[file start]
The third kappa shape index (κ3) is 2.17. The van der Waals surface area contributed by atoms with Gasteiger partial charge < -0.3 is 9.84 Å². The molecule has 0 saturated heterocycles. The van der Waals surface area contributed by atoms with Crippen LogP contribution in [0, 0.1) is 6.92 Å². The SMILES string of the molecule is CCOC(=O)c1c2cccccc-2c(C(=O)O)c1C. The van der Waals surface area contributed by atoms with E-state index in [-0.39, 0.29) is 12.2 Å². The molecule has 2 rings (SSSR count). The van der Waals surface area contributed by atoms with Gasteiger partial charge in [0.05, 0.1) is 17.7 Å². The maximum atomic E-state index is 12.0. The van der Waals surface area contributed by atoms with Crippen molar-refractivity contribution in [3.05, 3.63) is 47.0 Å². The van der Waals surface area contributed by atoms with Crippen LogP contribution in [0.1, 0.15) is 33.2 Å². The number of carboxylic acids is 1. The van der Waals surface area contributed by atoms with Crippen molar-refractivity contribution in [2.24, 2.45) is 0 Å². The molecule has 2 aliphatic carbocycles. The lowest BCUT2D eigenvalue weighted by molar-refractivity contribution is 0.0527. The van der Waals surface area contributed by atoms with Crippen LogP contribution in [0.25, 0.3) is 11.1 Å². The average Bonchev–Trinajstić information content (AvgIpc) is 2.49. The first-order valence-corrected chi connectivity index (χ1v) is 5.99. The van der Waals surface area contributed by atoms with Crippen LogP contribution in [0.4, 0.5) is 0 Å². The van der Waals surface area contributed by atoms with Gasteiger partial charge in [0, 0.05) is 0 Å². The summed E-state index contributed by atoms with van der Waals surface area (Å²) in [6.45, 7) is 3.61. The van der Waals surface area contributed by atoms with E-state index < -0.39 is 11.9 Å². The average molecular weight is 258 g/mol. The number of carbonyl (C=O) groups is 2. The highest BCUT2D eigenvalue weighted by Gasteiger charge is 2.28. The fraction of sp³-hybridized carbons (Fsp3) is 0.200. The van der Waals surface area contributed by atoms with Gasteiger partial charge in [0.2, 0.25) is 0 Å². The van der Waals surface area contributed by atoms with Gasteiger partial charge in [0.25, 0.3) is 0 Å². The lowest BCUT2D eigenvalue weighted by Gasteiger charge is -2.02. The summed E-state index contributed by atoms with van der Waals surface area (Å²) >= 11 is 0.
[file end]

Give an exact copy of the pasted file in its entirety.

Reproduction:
The third kappa shape index (κ3) is 2.17. The van der Waals surface area contributed by atoms with Gasteiger partial charge < -0.3 is 9.84 Å². The molecule has 0 saturated heterocycles. The van der Waals surface area contributed by atoms with Crippen LogP contribution in [0, 0.1) is 6.92 Å². The SMILES string of the molecule is CCOC(=O)c1c2cccccc-2c(C(=O)O)c1C. The van der Waals surface area contributed by atoms with E-state index in [-0.39, 0.29) is 12.2 Å². The molecule has 2 rings (SSSR count). The van der Waals surface area contributed by atoms with Gasteiger partial charge in [0.05, 0.1) is 17.7 Å². The maximum atomic E-state index is 12.0. The van der Waals surface area contributed by atoms with Crippen molar-refractivity contribution in [3.05, 3.63) is 47.0 Å². The van der Waals surface area contributed by atoms with Crippen LogP contribution in [0.1, 0.15) is 33.2 Å². The number of carboxylic acids is 1. The van der Waals surface area contributed by atoms with Crippen molar-refractivity contribution in [2.24, 2.45) is 0 Å². The molecule has 2 aliphatic carbocycles. The lowest BCUT2D eigenvalue weighted by molar-refractivity contribution is 0.0527. The van der Waals surface area contributed by atoms with Crippen LogP contribution in [0.25, 0.3) is 11.1 Å². The average Bonchev–Trinajstić information content (AvgIpc) is 2.49. The first-order valence-corrected chi connectivity index (χ1v) is 5.99. The van der Waals surface area contributed by atoms with Crippen LogP contribution in [0.4, 0.5) is 0 Å². The van der Waals surface area contributed by atoms with Gasteiger partial charge in [0, 0.05) is 0 Å². The summed E-state index contributed by atoms with van der Waals surface area (Å²) in [6.45, 7) is 3.61. The van der Waals surface area contributed by atoms with E-state index < -0.39 is 11.9 Å². The average molecular weight is 258 g/mol. The number of carbonyl (C=O) groups is 2. The highest BCUT2D eigenvalue weighted by Gasteiger charge is 2.28. The fraction of sp³-hybridized carbons (Fsp3) is 0.200. The van der Waals surface area contributed by atoms with Gasteiger partial charge in [0.2, 0.25) is 0 Å². The van der Waals surface area contributed by atoms with Gasteiger partial charge in [0.25, 0.3) is 0 Å². The lowest BCUT2D eigenvalue weighted by Gasteiger charge is -2.02. The summed E-state index contributed by atoms with van der Waals surface area (Å²) >= 11 is 0.